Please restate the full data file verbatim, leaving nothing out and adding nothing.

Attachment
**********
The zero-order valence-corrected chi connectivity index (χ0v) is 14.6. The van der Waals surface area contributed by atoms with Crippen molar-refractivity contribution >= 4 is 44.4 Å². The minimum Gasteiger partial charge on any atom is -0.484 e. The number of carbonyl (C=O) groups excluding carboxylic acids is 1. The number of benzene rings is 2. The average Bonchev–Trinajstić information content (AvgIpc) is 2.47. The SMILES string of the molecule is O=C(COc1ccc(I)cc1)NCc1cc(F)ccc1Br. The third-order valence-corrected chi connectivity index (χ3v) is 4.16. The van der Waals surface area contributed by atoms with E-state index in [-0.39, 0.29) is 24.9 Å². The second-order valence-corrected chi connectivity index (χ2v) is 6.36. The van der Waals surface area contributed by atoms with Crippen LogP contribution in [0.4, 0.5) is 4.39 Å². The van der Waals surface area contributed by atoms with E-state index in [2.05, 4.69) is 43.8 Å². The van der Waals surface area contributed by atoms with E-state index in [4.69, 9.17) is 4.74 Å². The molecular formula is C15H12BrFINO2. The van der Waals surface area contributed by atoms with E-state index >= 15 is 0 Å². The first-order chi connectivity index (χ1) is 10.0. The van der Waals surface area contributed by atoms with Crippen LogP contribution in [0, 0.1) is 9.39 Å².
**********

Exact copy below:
The zero-order valence-corrected chi connectivity index (χ0v) is 14.6. The van der Waals surface area contributed by atoms with Crippen molar-refractivity contribution >= 4 is 44.4 Å². The minimum Gasteiger partial charge on any atom is -0.484 e. The number of carbonyl (C=O) groups excluding carboxylic acids is 1. The number of benzene rings is 2. The average Bonchev–Trinajstić information content (AvgIpc) is 2.47. The SMILES string of the molecule is O=C(COc1ccc(I)cc1)NCc1cc(F)ccc1Br. The third-order valence-corrected chi connectivity index (χ3v) is 4.16. The van der Waals surface area contributed by atoms with E-state index in [-0.39, 0.29) is 24.9 Å². The second-order valence-corrected chi connectivity index (χ2v) is 6.36. The van der Waals surface area contributed by atoms with Crippen LogP contribution in [0.4, 0.5) is 4.39 Å². The van der Waals surface area contributed by atoms with E-state index in [2.05, 4.69) is 43.8 Å². The van der Waals surface area contributed by atoms with E-state index in [4.69, 9.17) is 4.74 Å². The molecular formula is C15H12BrFINO2. The van der Waals surface area contributed by atoms with E-state index >= 15 is 0 Å². The first-order chi connectivity index (χ1) is 10.0. The van der Waals surface area contributed by atoms with Crippen LogP contribution in [0, 0.1) is 9.39 Å².